I’ve had my eye on Catalyst Game Labs’ steampunk miniatures game Leviathans since it was released in 2012.
Leviathans simulates epic battles in the sky between iron juggernauts in an alternate history/steampunk 1910. The huge, nine-pound game box includes eight high-quality plastic ship miniatures for the British and French fleets, a bunch of ship cards, two massive 18″ x 22″ board-game maps, and instructions on how to use the dice and cards within to simulate the thunderous clash of nations in the clouds. Ten minutes after I opened my copy, I was joyfully maneuvering my king leviathan battleship over London and, in my best pseudo-French accent, ordering my loyal gendarmes to smash the limey light cruisers and destroyers out of the sky.
Not that it did any good. I still haven’t read the combat rules yet. But lordy, it felt great.
Leviathans is an expensive game. Like, nearly $100 for the core set. Playing it feels a little like a sport for the rich, like polo and sailing.
Fortunately, Catalyst Game Labs has also released two smaller miniature sets for those who want to try it out without making such a big investment: the British Fleet Box and French Fleet Box are both available for $49.95, and you can download the rules and all the ship cards from the Catalyst Game Labs website.
Ultimately, however, you’re going to want the core set — it has as many miniatures as both smaller sets put together, as well as all the maps, printed rules, and more ship cards. It’s worth the investment.
Like the best fantasy board games, Leviathans has an inventive backstory that gives the game a rich alternative history setting. Here’s the short version from the back of the box:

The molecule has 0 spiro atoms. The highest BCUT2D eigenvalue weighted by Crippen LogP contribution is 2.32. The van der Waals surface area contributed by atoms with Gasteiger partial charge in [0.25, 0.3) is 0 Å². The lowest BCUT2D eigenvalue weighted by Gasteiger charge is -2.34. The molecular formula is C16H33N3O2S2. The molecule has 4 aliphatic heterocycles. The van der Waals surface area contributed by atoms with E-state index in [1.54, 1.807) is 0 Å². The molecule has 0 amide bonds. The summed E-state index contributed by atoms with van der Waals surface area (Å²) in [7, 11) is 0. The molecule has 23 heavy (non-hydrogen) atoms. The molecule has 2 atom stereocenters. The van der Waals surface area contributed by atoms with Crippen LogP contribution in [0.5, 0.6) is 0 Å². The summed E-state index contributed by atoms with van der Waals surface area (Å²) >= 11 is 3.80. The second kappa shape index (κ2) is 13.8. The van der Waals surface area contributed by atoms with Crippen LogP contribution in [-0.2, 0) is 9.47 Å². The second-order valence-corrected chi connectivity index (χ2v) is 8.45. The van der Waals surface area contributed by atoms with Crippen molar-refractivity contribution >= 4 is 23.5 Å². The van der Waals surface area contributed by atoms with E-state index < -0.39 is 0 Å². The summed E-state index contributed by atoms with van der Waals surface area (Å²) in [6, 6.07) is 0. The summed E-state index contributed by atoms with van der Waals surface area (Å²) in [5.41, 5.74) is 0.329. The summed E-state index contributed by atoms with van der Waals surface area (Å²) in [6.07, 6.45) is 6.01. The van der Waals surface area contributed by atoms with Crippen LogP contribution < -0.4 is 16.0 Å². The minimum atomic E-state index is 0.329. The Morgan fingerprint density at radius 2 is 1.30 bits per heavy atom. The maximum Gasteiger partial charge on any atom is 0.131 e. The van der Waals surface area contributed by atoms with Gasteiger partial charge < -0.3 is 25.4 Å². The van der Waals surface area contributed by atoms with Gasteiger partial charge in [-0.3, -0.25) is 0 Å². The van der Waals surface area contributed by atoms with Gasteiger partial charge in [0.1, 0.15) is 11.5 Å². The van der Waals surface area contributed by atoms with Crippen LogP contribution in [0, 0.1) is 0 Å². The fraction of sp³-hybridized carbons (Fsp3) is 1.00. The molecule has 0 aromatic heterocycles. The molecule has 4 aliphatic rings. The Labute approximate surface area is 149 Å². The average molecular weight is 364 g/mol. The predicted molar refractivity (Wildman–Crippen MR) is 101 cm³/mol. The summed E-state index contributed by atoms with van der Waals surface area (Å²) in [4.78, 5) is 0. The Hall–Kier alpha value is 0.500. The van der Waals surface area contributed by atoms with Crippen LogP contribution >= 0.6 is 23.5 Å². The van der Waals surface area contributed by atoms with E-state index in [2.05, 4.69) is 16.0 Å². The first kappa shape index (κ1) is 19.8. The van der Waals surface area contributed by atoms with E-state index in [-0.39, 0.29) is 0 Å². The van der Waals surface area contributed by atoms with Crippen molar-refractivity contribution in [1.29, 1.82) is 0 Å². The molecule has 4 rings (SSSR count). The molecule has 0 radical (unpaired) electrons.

In 1878 the Polish genius Rychnowski isolated an electrical fluid with remarkable lifting capabilities – a single, pivotal event that would change the world. The smartest military minds of the coming generation – Zeppelin, Jellico, Fisher and others – diverted their attention to the glorious new technological revolution and sea-going battleships were abandoned around the world. In their place, armored giants took to the skies.
In 1906, Great Britain launched the HMS Leviathan, the first of the “super air ships”, sparking an arms race around the world. By 1910 the most powerful nations boasted large High Fleets, and the start of small skirmishes left the world uneasy… Welcome to Leviathans!
Leviathans is a game published by Catalyst Game Labs that simulates combat between warships that have taken to the air in an alternate history 1910. The king leviathans, the battleships, are the largest vessels. Maneuvering in support are the smaller ships of light cruisers, destroyers, and others ships. Will you captain your fleet for king and country, expanding your nation’s power and becoming legend? Or will you fall from the sky, forgotten?
You will determine the outcome!
I bought my copy yesterday and have barely scratched the surface of the game. But I’m very excited to play my first large-scale clash. The steampunk 1910 setting — with all its nationalist fervor, old European rivalries, and the first stirrings of emerging superscience — makes a perfect time and place for this kind of game. And I think the French and English fleets made a good choice as well… they’re they only accents I can fake really well.
Here’s a look at all three game boxes and the contents of the core set (click for bigger version):
Leviathans was designed by Randall N. Bills and John Haward, and illustrated by Doug Chaffee. It was released by Catalyst Game Labs in 2012. It was designed for 2-8 players, with an average playing time of 90 minutes. The retail price is $99.95.